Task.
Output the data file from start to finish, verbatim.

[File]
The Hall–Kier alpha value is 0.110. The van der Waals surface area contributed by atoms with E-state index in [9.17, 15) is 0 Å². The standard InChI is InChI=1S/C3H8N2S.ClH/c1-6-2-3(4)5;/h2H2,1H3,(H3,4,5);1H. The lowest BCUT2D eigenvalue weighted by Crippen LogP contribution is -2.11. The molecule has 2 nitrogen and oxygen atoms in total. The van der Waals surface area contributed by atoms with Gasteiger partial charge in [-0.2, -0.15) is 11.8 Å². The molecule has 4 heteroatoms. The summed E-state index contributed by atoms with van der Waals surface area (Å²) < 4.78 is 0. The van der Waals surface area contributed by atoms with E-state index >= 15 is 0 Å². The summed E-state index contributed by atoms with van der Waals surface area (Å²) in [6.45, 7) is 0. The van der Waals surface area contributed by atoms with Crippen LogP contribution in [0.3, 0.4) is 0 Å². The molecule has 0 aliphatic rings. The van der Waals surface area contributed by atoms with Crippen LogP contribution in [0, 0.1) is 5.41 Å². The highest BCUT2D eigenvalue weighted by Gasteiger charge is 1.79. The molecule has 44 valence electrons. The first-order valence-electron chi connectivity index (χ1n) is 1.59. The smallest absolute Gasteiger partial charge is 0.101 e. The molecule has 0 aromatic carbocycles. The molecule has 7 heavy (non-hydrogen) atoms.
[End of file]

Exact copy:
The Hall–Kier alpha value is 0.110. The van der Waals surface area contributed by atoms with E-state index in [9.17, 15) is 0 Å². The standard InChI is InChI=1S/C3H8N2S.ClH/c1-6-2-3(4)5;/h2H2,1H3,(H3,4,5);1H. The lowest BCUT2D eigenvalue weighted by Crippen LogP contribution is -2.11. The molecule has 2 nitrogen and oxygen atoms in total. The van der Waals surface area contributed by atoms with Gasteiger partial charge in [-0.2, -0.15) is 11.8 Å². The molecule has 4 heteroatoms. The summed E-state index contributed by atoms with van der Waals surface area (Å²) < 4.78 is 0. The van der Waals surface area contributed by atoms with E-state index >= 15 is 0 Å². The summed E-state index contributed by atoms with van der Waals surface area (Å²) in [6.45, 7) is 0. The van der Waals surface area contributed by atoms with Crippen LogP contribution in [0.3, 0.4) is 0 Å². The molecule has 0 aliphatic rings. The van der Waals surface area contributed by atoms with Crippen LogP contribution in [0, 0.1) is 5.41 Å². The highest BCUT2D eigenvalue weighted by Gasteiger charge is 1.79. The molecule has 44 valence electrons. The first-order valence-electron chi connectivity index (χ1n) is 1.59. The smallest absolute Gasteiger partial charge is 0.101 e. The molecule has 0 aromatic carbocycles. The molecule has 7 heavy (non-hydrogen) atoms.